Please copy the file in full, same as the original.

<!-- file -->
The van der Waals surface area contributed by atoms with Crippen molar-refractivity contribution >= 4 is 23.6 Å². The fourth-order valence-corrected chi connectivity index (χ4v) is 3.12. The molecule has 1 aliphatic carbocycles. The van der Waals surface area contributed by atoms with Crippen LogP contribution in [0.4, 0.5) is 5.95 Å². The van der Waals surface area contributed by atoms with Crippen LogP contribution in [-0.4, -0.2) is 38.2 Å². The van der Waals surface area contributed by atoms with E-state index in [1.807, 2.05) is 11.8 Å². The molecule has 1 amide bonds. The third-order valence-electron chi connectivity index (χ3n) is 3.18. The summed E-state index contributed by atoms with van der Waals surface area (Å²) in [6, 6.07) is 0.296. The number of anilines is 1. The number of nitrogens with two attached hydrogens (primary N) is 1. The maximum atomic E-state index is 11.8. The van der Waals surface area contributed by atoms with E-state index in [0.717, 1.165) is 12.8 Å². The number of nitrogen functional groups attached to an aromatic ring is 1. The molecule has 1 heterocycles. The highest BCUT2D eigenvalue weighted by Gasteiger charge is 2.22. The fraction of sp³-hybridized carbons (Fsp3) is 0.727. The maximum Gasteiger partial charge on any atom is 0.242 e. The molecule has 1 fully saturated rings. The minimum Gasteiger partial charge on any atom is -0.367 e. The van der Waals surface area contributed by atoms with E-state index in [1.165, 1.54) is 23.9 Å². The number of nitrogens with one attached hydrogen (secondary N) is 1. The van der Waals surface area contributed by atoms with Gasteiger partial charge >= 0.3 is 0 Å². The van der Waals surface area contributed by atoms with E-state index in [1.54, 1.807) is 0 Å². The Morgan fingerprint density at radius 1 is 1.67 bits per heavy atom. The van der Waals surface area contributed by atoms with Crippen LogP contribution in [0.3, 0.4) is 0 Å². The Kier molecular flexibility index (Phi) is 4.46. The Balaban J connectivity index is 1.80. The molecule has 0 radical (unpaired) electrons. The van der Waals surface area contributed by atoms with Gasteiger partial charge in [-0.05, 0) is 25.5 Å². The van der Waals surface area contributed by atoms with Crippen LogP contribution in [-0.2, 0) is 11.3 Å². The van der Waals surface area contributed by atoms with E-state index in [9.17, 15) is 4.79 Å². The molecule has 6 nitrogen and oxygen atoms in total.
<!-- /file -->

The van der Waals surface area contributed by atoms with Crippen molar-refractivity contribution >= 4 is 23.6 Å². The fourth-order valence-corrected chi connectivity index (χ4v) is 3.12. The molecule has 1 aliphatic carbocycles. The van der Waals surface area contributed by atoms with Crippen LogP contribution in [0.4, 0.5) is 5.95 Å². The van der Waals surface area contributed by atoms with Crippen LogP contribution in [-0.4, -0.2) is 38.2 Å². The van der Waals surface area contributed by atoms with E-state index in [1.807, 2.05) is 11.8 Å². The molecule has 1 amide bonds. The third-order valence-electron chi connectivity index (χ3n) is 3.18. The summed E-state index contributed by atoms with van der Waals surface area (Å²) in [6, 6.07) is 0.296. The number of anilines is 1. The number of nitrogens with two attached hydrogens (primary N) is 1. The maximum atomic E-state index is 11.8. The van der Waals surface area contributed by atoms with E-state index in [0.717, 1.165) is 12.8 Å². The number of nitrogen functional groups attached to an aromatic ring is 1. The molecule has 1 heterocycles. The highest BCUT2D eigenvalue weighted by Gasteiger charge is 2.22. The fraction of sp³-hybridized carbons (Fsp3) is 0.727. The maximum Gasteiger partial charge on any atom is 0.242 e. The molecule has 1 fully saturated rings. The minimum Gasteiger partial charge on any atom is -0.367 e. The van der Waals surface area contributed by atoms with E-state index in [1.165, 1.54) is 23.9 Å². The number of nitrogens with one attached hydrogen (secondary N) is 1. The van der Waals surface area contributed by atoms with Gasteiger partial charge >= 0.3 is 0 Å². The van der Waals surface area contributed by atoms with E-state index in [1.54, 1.807) is 0 Å². The Morgan fingerprint density at radius 1 is 1.67 bits per heavy atom. The van der Waals surface area contributed by atoms with Crippen LogP contribution in [0.3, 0.4) is 0 Å². The Kier molecular flexibility index (Phi) is 4.46. The Balaban J connectivity index is 1.80. The molecule has 0 radical (unpaired) electrons. The van der Waals surface area contributed by atoms with Gasteiger partial charge in [-0.05, 0) is 25.5 Å². The van der Waals surface area contributed by atoms with Crippen LogP contribution in [-0.2, 0) is 11.3 Å². The van der Waals surface area contributed by atoms with E-state index in [9.17, 15) is 4.79 Å². The molecule has 6 nitrogen and oxygen atoms in total.